LAI Mohammed, minister of information and culture, on Tuesday, May 10, assured Nigerians that none of the recovered looted funds would be allowed to be looted again. The minister gave the assurance in Kaduna at the second Town Hall meeting to mark the one year anniversary of President Muhammadu Buhari’s administration.
He said that the federal government was committed to ending corruption in line with its campaign promise and would be meticulous in driving the campaign. Mohammed said so far, the government’s war on corruption had helped to sensitise Nigerians on the devastating impact of corruption on their livelihood. “Today, Nigerians are less tolerant of corruption and corrupt people than before.
“This is because we have raised the bar in the fight against this cankerworm. We have also brought to the attention of Nigerians the cost of corruption. Thanks to the sensitization campaign we launched earlier this year, Nigerians now know the cost of corruption, instead of just talking about it in the abstract. In other words, it is not just that money is stolen, but such action also deprive the people of the benefits that would have accrued to them if the funds have been spent for the purposes they were meant for.
“For example, those who shared in the 2.1 billion dollars meant for arms didn’t just take the money meant for the purchase of arms and ammunition for the military, they also contributed to sending many innocent soldiers and civilians to their early graves. Let me state here that the revelations from the 2.1 billion dollars are just a tip of the iceberg, because the total funds involved in the arms purchase is 15 billion dollars!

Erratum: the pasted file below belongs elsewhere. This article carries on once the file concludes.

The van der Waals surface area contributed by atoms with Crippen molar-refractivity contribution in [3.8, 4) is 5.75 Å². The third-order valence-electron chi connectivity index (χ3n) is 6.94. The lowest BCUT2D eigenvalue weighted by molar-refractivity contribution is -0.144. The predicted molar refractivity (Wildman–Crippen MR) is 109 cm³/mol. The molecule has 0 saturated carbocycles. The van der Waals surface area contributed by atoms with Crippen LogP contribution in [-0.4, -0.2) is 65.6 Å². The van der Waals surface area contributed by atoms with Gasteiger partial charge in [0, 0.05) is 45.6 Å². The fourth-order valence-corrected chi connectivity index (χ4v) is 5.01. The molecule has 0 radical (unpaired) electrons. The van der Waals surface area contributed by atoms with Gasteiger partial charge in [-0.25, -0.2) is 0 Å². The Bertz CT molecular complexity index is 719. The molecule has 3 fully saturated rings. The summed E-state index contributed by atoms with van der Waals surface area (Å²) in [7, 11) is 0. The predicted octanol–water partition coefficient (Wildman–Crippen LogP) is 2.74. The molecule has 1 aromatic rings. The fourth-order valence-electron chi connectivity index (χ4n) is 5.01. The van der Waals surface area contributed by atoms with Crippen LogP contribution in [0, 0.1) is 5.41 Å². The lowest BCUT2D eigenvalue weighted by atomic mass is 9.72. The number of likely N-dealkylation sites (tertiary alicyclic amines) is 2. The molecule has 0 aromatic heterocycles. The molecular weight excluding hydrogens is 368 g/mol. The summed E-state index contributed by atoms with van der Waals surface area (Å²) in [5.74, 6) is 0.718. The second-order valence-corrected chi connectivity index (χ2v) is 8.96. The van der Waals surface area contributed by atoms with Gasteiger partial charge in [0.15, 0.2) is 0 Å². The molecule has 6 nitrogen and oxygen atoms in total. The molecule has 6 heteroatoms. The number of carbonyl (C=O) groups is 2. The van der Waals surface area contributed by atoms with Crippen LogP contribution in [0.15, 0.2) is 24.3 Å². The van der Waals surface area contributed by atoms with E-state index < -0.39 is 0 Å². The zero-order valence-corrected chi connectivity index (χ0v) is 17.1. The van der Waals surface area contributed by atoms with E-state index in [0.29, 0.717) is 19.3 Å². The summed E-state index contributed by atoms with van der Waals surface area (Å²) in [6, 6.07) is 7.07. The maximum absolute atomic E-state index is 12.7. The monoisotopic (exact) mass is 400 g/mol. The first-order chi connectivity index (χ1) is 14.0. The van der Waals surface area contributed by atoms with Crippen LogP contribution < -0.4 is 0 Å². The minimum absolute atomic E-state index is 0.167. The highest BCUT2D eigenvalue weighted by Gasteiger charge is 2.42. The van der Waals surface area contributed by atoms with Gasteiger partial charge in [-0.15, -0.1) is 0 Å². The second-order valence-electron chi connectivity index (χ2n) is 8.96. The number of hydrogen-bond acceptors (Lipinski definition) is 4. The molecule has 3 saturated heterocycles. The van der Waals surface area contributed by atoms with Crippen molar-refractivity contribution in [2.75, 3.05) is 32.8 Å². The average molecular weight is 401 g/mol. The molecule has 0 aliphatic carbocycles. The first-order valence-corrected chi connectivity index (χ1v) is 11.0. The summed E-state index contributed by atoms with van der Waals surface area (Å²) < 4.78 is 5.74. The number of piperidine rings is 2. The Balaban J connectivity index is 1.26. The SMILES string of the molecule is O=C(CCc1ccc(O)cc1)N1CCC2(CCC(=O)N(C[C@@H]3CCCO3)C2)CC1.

“Now, those who pocketed the money meant for upgrading the power infrastructure also succeeded in putting Nigerians in darkness. Of course the government is also diligently prosecuting those alleged to have looted our commonwealth. With the support of the judiciary, these cases will be disposed of expeditiously,” he said.
The minister also spoke of efforts at ending the Boko Haram insurgency, stating that the focus now was on the resettlement, rehabilitation and reconstruction of victims and areas affected. On the economy, Mohammed said the government was working to address the challenges. “We have lost a substantial part of our earnings to the massive crash in the price of oil.
“Think about this: If you lose 70 percent of your monthly salary, your life can never be the same again. At its worst level, oil crashed from over 100 dollars to about 30 dollars a barrel. It has recently inched up to over 40 dollars per barrel, but that is still very low, compared to a high of over 100 dollars per barrel. For a mono-product economy, this shortfall is nothing short of disaster, but the administration has decided to turn this disaster to a blessing by working assiduously to diversify our economy away from oil.
“Agriculture, Solid Minerals, Culture and Tourism are some of the sectors we are currently working to rejuvenate so they can earn huge revenues for the country and create jobs. While these efforts are on, the Administration has decided to plug all financial leakages through the Treasury Singles Account (TSA), into which trillions have accrued so far.”
The News Agency of Nigeria, NAN, reports that among the ministers at the forum were those of Petroleum, Ibe Kachikwu, Solid Minerals, Kayode Fayemi, and the minister of state for budget, Zainab Abubakar. – Vanguard
— May 10, 2016 @ 17:10 GMT